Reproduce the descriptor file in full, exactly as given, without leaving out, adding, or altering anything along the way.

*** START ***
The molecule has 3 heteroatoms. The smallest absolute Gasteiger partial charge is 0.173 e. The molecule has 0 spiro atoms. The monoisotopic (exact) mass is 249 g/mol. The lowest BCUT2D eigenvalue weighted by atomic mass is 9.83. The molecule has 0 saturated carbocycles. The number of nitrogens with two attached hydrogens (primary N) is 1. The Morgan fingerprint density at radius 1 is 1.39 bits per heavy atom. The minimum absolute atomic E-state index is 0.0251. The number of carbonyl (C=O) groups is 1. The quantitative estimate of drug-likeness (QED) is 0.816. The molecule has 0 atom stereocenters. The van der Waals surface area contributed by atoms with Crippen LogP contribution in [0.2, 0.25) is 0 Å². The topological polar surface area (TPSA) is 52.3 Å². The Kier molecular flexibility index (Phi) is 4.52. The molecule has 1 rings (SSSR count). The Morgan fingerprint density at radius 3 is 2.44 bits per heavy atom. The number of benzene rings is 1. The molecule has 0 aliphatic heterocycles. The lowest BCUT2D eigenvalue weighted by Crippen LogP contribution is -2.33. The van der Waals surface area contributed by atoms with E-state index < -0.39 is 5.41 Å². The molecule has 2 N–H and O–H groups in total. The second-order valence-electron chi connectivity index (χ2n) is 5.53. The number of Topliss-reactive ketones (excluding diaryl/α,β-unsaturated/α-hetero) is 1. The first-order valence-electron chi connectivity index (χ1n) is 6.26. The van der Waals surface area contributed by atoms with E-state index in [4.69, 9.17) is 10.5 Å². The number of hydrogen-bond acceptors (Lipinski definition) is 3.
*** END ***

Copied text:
The molecule has 3 heteroatoms. The smallest absolute Gasteiger partial charge is 0.173 e. The molecule has 0 spiro atoms. The monoisotopic (exact) mass is 249 g/mol. The lowest BCUT2D eigenvalue weighted by atomic mass is 9.83. The molecule has 0 saturated carbocycles. The number of nitrogens with two attached hydrogens (primary N) is 1. The Morgan fingerprint density at radius 1 is 1.39 bits per heavy atom. The minimum absolute atomic E-state index is 0.0251. The number of carbonyl (C=O) groups is 1. The quantitative estimate of drug-likeness (QED) is 0.816. The molecule has 0 atom stereocenters. The van der Waals surface area contributed by atoms with Crippen LogP contribution in [0.2, 0.25) is 0 Å². The topological polar surface area (TPSA) is 52.3 Å². The Kier molecular flexibility index (Phi) is 4.52. The molecule has 1 rings (SSSR count). The Morgan fingerprint density at radius 3 is 2.44 bits per heavy atom. The number of benzene rings is 1. The molecule has 0 aliphatic heterocycles. The lowest BCUT2D eigenvalue weighted by Crippen LogP contribution is -2.33. The van der Waals surface area contributed by atoms with E-state index < -0.39 is 5.41 Å². The molecule has 2 N–H and O–H groups in total. The second-order valence-electron chi connectivity index (χ2n) is 5.53. The number of Topliss-reactive ketones (excluding diaryl/α,β-unsaturated/α-hetero) is 1. The first-order valence-electron chi connectivity index (χ1n) is 6.26. The van der Waals surface area contributed by atoms with E-state index in [4.69, 9.17) is 10.5 Å². The number of hydrogen-bond acceptors (Lipinski definition) is 3.